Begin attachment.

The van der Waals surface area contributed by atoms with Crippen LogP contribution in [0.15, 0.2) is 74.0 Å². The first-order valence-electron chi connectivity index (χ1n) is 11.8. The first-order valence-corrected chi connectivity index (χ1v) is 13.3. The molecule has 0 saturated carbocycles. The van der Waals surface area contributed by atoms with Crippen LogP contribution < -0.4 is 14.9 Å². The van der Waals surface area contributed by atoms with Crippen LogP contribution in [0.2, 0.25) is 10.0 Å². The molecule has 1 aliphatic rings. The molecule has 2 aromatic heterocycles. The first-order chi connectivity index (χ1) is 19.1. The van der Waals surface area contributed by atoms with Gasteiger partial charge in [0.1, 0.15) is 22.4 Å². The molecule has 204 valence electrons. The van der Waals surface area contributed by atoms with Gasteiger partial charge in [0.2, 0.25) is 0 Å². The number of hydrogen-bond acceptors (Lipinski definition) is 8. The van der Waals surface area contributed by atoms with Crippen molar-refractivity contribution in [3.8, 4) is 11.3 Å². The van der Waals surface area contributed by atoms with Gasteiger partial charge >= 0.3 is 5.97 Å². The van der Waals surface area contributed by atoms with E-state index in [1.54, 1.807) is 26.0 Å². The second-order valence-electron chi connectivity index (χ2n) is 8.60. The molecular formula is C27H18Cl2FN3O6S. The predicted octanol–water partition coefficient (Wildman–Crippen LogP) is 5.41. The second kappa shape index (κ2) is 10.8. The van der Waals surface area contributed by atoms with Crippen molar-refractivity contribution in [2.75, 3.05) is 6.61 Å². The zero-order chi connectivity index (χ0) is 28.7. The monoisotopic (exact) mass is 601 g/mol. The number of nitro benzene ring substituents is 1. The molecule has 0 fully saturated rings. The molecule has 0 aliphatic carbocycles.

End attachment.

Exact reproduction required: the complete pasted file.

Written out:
The van der Waals surface area contributed by atoms with Crippen LogP contribution in [0.15, 0.2) is 74.0 Å². The first-order valence-electron chi connectivity index (χ1n) is 11.8. The first-order valence-corrected chi connectivity index (χ1v) is 13.3. The molecule has 0 saturated carbocycles. The van der Waals surface area contributed by atoms with Crippen LogP contribution < -0.4 is 14.9 Å². The van der Waals surface area contributed by atoms with Crippen LogP contribution in [0.2, 0.25) is 10.0 Å². The molecule has 1 aliphatic rings. The molecule has 2 aromatic heterocycles. The first-order chi connectivity index (χ1) is 19.1. The van der Waals surface area contributed by atoms with Gasteiger partial charge in [0.1, 0.15) is 22.4 Å². The molecule has 204 valence electrons. The van der Waals surface area contributed by atoms with Gasteiger partial charge in [0.2, 0.25) is 0 Å². The number of hydrogen-bond acceptors (Lipinski definition) is 8. The van der Waals surface area contributed by atoms with Crippen molar-refractivity contribution in [3.8, 4) is 11.3 Å². The van der Waals surface area contributed by atoms with Gasteiger partial charge >= 0.3 is 5.97 Å². The van der Waals surface area contributed by atoms with E-state index in [1.54, 1.807) is 26.0 Å². The second-order valence-electron chi connectivity index (χ2n) is 8.60. The molecular formula is C27H18Cl2FN3O6S. The predicted octanol–water partition coefficient (Wildman–Crippen LogP) is 5.41. The second kappa shape index (κ2) is 10.8. The van der Waals surface area contributed by atoms with Crippen molar-refractivity contribution in [2.75, 3.05) is 6.61 Å². The zero-order chi connectivity index (χ0) is 28.7. The monoisotopic (exact) mass is 601 g/mol. The number of nitro benzene ring substituents is 1. The molecule has 0 fully saturated rings. The molecule has 0 aliphatic carbocycles.